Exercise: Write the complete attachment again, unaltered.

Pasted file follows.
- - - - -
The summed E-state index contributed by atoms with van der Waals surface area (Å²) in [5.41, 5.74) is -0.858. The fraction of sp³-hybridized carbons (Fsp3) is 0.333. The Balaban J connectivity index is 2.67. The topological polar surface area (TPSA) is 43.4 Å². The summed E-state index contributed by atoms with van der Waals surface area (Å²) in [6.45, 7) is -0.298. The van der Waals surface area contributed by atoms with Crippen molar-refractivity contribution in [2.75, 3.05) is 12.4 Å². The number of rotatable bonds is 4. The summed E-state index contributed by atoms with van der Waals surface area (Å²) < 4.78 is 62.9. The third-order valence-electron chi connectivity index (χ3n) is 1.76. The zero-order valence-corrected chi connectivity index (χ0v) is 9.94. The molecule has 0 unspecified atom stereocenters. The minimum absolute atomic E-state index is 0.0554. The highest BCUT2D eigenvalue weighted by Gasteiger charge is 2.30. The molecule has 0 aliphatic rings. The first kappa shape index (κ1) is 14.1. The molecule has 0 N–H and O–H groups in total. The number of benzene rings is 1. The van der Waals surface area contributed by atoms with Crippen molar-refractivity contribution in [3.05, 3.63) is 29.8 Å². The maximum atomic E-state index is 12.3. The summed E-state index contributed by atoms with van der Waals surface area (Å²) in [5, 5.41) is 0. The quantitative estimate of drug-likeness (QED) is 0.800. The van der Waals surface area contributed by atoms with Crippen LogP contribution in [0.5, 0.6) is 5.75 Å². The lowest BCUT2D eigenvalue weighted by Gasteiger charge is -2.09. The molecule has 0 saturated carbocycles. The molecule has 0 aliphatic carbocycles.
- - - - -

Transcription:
The summed E-state index contributed by atoms with van der Waals surface area (Å²) in [5.41, 5.74) is -0.858. The fraction of sp³-hybridized carbons (Fsp3) is 0.333. The Balaban J connectivity index is 2.67. The topological polar surface area (TPSA) is 43.4 Å². The summed E-state index contributed by atoms with van der Waals surface area (Å²) in [6.45, 7) is -0.298. The van der Waals surface area contributed by atoms with Crippen molar-refractivity contribution in [2.75, 3.05) is 12.4 Å². The number of rotatable bonds is 4. The summed E-state index contributed by atoms with van der Waals surface area (Å²) < 4.78 is 62.9. The third-order valence-electron chi connectivity index (χ3n) is 1.76. The zero-order valence-corrected chi connectivity index (χ0v) is 9.94. The molecule has 0 unspecified atom stereocenters. The minimum absolute atomic E-state index is 0.0554. The highest BCUT2D eigenvalue weighted by Gasteiger charge is 2.30. The molecule has 0 aliphatic rings. The first kappa shape index (κ1) is 14.1. The molecule has 0 N–H and O–H groups in total. The number of benzene rings is 1. The van der Waals surface area contributed by atoms with Crippen molar-refractivity contribution in [3.05, 3.63) is 29.8 Å². The maximum atomic E-state index is 12.3. The summed E-state index contributed by atoms with van der Waals surface area (Å²) in [5, 5.41) is 0. The quantitative estimate of drug-likeness (QED) is 0.800. The van der Waals surface area contributed by atoms with Crippen LogP contribution in [0.5, 0.6) is 5.75 Å². The lowest BCUT2D eigenvalue weighted by Gasteiger charge is -2.09. The molecule has 0 saturated carbocycles. The molecule has 0 aliphatic carbocycles.